Nurse-led case management may reduce HF readmissions
Doctor and nurse - 60.70 Kb
Among chronic heart failure (CHF) patients who have previously been admitted to the hospital for this condition there is now good evidence that case management type interventions led by a HF specialist nurse reduces CHF related readmissions after one year of follow-up, all-cause readmissions and all-cause mortality, according to a large study published online Sept. 12 in The Cochrane Library.

For the study, Andrea Takeda, MD, of Queen Mary University of London, Barts & The London School of Medicine, and colleagues searched a number of databases for the updated review: the Cochrane Central Register of Controlled Trials and DARE on the Cochrane Library (Issue 1 2009); MEDLINE (1950-January 2009); EMBASE (1980-January 2009); CINAHL (1982-January 2009); and AMED (1985-January 2009). For the original review (but not the update), the researchers had searched the Science Citation Index Expanded (1981-2001); SIGLE (1980-2003); National Research Register (2003) and NHS Economic Evaluations Database (2001).

Ultimately, the researchers chose randomized controlled trials with at least six months follow-up, comparing disease management interventions specifically directed at patients with CHF to usual care. At least two reviewers independently extracted data and assessed study quality.

In total, they included 25 trials (5,942 people), and classified interventions by:
  1. Case management interventions (intense monitoring of patients following discharge often involving telephone follow-up and home visits);
  2. Clinic interventions (follow-up in a CHF clinic); and
  3. Multidisciplinary interventions (holistic approach bridging the gap between hospital admission and discharge home delivered by a team). The components, intensity and duration of the interventions varied, as did the ‘usual care’ comparator provided in different trials.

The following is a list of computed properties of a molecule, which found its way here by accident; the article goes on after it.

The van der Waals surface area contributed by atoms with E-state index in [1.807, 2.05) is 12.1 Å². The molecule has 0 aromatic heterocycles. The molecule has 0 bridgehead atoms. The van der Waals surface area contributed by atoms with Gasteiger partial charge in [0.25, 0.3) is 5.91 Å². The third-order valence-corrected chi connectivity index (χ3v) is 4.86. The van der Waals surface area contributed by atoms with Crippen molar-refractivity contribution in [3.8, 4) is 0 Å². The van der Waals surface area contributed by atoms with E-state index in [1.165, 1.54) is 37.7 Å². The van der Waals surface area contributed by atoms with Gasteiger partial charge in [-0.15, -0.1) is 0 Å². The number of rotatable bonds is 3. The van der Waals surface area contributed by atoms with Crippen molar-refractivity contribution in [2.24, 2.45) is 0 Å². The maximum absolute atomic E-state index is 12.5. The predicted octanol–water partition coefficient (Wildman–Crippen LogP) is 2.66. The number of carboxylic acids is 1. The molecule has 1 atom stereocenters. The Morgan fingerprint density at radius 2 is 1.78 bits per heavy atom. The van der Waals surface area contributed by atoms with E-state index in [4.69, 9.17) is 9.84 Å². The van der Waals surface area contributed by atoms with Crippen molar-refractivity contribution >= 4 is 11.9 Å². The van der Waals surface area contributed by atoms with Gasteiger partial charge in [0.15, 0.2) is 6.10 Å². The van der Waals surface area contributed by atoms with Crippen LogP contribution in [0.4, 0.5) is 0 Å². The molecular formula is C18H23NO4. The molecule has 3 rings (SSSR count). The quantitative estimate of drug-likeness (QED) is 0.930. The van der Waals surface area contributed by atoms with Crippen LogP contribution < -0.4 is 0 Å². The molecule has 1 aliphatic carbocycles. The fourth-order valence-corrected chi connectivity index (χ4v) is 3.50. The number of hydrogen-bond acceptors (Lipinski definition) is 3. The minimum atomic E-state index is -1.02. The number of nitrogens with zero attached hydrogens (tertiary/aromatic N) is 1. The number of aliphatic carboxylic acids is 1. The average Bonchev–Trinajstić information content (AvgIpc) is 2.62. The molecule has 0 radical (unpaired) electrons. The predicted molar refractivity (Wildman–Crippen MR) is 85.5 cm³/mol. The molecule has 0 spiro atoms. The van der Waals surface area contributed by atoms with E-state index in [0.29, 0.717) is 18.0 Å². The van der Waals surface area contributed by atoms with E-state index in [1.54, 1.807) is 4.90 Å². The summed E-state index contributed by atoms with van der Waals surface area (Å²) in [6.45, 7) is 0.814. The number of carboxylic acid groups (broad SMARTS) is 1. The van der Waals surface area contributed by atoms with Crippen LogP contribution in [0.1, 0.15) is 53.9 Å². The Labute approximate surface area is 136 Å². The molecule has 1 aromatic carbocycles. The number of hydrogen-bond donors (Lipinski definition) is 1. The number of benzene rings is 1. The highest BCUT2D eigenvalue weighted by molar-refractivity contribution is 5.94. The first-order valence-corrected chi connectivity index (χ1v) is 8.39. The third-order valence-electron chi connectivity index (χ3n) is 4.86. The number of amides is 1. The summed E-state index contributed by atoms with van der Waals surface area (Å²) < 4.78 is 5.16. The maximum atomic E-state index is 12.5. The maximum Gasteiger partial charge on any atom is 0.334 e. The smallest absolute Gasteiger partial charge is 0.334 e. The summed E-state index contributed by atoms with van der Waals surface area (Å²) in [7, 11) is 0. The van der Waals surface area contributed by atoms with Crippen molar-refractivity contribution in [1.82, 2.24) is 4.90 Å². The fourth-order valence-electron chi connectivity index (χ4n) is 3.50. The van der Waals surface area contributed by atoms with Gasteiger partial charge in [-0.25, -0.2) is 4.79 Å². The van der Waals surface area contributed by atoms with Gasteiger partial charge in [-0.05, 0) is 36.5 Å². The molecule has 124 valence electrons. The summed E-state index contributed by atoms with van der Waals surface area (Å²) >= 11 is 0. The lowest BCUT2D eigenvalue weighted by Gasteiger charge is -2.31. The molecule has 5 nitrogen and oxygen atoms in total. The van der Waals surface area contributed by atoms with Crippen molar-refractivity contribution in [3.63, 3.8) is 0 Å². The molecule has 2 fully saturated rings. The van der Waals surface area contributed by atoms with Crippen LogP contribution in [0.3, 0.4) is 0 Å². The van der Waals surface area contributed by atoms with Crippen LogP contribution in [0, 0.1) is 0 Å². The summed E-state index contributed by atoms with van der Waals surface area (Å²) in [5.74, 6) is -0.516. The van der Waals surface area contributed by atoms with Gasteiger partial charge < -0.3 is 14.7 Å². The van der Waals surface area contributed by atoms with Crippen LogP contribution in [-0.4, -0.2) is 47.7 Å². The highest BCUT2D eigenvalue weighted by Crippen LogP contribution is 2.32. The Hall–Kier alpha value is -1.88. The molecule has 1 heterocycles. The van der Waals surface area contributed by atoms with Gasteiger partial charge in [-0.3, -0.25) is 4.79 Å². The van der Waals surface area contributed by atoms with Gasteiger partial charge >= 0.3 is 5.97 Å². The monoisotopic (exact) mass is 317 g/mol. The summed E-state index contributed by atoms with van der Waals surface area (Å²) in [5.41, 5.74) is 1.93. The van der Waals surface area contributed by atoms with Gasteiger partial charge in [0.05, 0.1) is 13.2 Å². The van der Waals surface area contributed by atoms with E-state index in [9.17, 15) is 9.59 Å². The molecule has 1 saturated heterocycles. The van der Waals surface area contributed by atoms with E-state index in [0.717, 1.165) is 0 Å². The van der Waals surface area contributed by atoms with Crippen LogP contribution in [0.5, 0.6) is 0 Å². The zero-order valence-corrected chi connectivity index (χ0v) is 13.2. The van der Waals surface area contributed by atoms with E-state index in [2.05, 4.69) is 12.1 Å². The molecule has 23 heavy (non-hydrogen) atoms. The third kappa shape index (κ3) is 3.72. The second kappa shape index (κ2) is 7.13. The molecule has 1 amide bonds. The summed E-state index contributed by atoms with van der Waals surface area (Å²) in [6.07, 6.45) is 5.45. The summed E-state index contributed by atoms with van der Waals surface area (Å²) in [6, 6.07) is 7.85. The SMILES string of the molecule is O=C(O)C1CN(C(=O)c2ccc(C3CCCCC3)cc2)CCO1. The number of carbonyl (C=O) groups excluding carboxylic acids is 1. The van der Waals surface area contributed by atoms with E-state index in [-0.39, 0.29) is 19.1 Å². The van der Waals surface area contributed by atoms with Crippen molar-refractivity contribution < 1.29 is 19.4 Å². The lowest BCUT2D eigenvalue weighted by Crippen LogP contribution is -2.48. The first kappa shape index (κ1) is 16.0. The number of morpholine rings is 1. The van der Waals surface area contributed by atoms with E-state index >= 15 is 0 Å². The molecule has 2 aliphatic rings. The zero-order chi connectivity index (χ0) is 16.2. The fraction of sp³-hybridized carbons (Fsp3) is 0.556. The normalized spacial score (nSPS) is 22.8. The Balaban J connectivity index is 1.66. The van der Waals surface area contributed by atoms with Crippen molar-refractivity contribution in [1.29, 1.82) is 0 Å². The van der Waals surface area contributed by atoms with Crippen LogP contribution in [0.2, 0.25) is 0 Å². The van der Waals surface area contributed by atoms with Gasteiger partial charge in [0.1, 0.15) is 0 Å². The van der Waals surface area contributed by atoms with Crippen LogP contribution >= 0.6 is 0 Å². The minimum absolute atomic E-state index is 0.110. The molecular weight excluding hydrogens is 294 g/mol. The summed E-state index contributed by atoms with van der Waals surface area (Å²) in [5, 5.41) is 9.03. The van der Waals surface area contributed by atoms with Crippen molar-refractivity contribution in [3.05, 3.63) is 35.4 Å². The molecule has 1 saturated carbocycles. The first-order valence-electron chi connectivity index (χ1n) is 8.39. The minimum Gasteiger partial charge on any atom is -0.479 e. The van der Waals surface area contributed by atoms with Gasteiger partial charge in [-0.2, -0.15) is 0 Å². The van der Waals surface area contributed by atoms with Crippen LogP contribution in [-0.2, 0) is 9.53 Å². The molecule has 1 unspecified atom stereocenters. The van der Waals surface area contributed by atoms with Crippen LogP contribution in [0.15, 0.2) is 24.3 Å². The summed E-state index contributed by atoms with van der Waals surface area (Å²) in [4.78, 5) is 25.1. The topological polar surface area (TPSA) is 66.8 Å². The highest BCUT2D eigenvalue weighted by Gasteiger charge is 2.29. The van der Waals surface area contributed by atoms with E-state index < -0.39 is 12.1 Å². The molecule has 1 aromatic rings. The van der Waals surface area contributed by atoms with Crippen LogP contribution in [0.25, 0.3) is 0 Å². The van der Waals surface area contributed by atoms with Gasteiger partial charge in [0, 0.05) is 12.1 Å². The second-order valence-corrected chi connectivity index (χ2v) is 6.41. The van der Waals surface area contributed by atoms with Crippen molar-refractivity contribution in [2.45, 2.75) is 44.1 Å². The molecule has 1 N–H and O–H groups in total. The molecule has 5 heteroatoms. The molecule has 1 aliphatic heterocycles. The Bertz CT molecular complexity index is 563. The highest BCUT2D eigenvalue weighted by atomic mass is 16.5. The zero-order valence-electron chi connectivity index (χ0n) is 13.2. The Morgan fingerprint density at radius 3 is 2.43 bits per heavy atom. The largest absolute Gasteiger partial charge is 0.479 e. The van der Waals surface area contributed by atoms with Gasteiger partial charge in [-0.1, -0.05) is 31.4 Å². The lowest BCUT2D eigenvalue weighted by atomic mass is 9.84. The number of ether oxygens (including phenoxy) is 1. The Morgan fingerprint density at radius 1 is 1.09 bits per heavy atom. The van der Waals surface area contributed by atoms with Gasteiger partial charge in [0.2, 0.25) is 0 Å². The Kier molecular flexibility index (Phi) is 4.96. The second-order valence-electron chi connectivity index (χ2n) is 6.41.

Case management interventions were associated with reduction in all-cause mortality at 12 months follow-up, but not at six months. No reductions were seen for deaths from CHF or cardiovascular causes.

However, case management type interventions reduced CHF related readmissions at six month and 12 month follow-up. Impact of these interventions on all cause hospital admissions was not apparent at six months but was at 12 months.   

Takeda and colleagues also found that CHF clinic interventions (for six and 12 month follow-up) revealed non-significant reductions in all-cause mortality, CHF-related admissions and all-cause readmissions. Mortality was not reduced in the two studies that looked at multidisciplinary interventions. However, both all-cause and CHF-related readmissions were reduced. 

While there was no real difference between groups in deaths related to HF, case management patients were less likely to be readmitted to the hospital for HF six months after discharge, according to the study authors.

“They were also less likely to be readmitted for HF a year after discharge, although the studies reporting this were not similar enough to draw strong conclusions from the combined data,” the researchers wrote. “A year after discharge, case management patients were less likely to be readmitted to hospital for any reason than people who received usual care.” They added that telephone follow-up by a specialist nurse was a common feature of more successful programs.